Anonymous Coward | more than 8 years ago | (#15924855)

If you have to ask such a question, it is clear that you don't know anything about Capacity Planning.
Your VMware solution eats RAM and CPU cycles away from the target PC. You may or may not have that capacity available on your existing PCs. You may have not considered that power-user in the corner who is already using 1.6 GB of RAM (in disk-cache or whatever else keeps her productive as she flips between open windows from multiple applications) --as you "plan" to take 800MB away from her with your VMware solution. If you had any responsibility for budgeting the purchases of the PCs, which includes predicting how long they will last, you would know you have to do a capacity plan. But the fact that you ran gigabit networking to each of your desktops tells me you have your head firmly up your ass anyway. Suggest this post should not be on Slashdot because it is incompetent. Now if you had asked how to do Capacity Planning, that would be an entirely valid subject of general interest to everyone.

And this would be an improvement how?... (4, Insightful)

maggard (5579) | more than 8 years ago | (#15924868)

So a lot of expensive desktops emulating, um, pretty much themselves, using funky somewhat pricy software, running substantial images pulled off of expensive servers over an expensive network (bacause GB'net or not, a building full of folks starting up in the morning is gonna hammer you.) Then comes the challenge of managing all of those funky images, reconciling the oddities of an emulated environemnt, etc.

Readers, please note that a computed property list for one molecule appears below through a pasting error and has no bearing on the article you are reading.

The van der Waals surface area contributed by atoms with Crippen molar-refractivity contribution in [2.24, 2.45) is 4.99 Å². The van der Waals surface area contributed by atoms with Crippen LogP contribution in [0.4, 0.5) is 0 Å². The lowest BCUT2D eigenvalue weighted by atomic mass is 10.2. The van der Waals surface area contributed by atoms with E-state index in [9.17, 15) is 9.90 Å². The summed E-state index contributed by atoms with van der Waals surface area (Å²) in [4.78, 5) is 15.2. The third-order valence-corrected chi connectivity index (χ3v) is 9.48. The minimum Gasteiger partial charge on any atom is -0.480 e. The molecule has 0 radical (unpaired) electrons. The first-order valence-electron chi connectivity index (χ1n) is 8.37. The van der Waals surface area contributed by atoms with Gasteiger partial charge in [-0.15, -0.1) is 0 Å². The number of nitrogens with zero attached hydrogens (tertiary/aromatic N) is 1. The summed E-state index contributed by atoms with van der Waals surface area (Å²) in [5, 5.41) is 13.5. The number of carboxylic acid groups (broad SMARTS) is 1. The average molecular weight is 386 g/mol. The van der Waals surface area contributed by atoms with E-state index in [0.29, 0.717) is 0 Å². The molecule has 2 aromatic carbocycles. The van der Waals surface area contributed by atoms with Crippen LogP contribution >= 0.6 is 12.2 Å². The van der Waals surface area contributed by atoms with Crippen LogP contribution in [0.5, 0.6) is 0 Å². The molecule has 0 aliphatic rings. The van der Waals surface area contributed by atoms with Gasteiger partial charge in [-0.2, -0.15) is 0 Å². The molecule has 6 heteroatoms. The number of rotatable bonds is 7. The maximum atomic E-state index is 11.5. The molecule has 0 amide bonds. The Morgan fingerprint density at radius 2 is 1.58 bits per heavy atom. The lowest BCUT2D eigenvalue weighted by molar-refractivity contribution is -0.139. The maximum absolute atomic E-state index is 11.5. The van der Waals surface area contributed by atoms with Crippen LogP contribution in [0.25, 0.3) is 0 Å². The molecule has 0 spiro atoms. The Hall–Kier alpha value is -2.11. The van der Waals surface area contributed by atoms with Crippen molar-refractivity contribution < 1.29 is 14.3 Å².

Could you make it work? Sure. But I gotta wonder if it'd be worth it.

Is gonna be any better then a well managed native environment? Or going Citrix clients? Or Linux/MacOS/terminals (chose your poison) boxes instead of MS Windows?

I hear your pain, I just think you're substituting a known set of problems with a more expensive, more complex, more fragile, baroquely elaborate, well, more-of-the-same.

It doesn't sound like much of an improvement really, just new and more complex failure modes, at extra cost.

Though, I guess, if you're looking for a new, challenging, and complex environment this would be it; just take your current one and abstract it another level. I wouldn't want to be the one footing the bill, or trying to rely on any of it, but at least it'd be something different.

Re:And this would be an improvement how?... (1, Informative)

GreatDrok (684119) | more than 8 years ago | (#15925044)

We have bought a number of quad opteron machines recently because we do a lot of background number crunching and they need to run Linux. However, everyone has also been using laptops for Windows software. At my suggestion we have been configuring VMware images of XP Pro with Office for each user and installing vmware-player on each of these Linux workstations.

We have a Linux server that runs Samba for roaming profiles to the current Windows laptops and this works OK as it does mean if a laptop dies the user has all their configuration stored on the server but unless the replacement machine is configured exactly like their old one (and the users do have various needs for software beyond just the basics so they often do differ) the roaming profile doesn't exactly work and there is a bit of fiddling.